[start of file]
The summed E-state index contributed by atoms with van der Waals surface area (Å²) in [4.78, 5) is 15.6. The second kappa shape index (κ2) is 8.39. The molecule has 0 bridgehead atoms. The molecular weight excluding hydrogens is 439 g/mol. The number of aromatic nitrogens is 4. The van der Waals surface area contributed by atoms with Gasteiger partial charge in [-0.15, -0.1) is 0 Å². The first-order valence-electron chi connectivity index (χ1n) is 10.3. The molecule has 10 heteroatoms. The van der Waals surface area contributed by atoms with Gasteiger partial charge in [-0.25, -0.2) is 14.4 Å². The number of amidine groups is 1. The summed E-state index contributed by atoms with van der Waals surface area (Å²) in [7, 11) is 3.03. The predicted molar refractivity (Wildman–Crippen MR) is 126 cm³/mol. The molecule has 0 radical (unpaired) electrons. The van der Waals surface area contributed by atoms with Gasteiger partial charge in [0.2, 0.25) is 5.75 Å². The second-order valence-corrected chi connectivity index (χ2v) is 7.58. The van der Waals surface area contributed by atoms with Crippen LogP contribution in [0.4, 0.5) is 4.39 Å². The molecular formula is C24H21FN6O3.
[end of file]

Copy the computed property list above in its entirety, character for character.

The summed E-state index contributed by atoms with van der Waals surface area (Å²) in [4.78, 5) is 15.6. The second kappa shape index (κ2) is 8.39. The molecule has 0 bridgehead atoms. The molecular weight excluding hydrogens is 439 g/mol. The number of aromatic nitrogens is 4. The van der Waals surface area contributed by atoms with Gasteiger partial charge in [-0.15, -0.1) is 0 Å². The first-order valence-electron chi connectivity index (χ1n) is 10.3. The molecule has 10 heteroatoms. The van der Waals surface area contributed by atoms with Gasteiger partial charge in [-0.25, -0.2) is 14.4 Å². The number of amidine groups is 1. The summed E-state index contributed by atoms with van der Waals surface area (Å²) in [7, 11) is 3.03. The predicted molar refractivity (Wildman–Crippen MR) is 126 cm³/mol. The molecule has 0 radical (unpaired) electrons. The van der Waals surface area contributed by atoms with Gasteiger partial charge in [0.2, 0.25) is 5.75 Å². The second-order valence-corrected chi connectivity index (χ2v) is 7.58. The van der Waals surface area contributed by atoms with Crippen LogP contribution in [0.4, 0.5) is 4.39 Å². The molecular formula is C24H21FN6O3.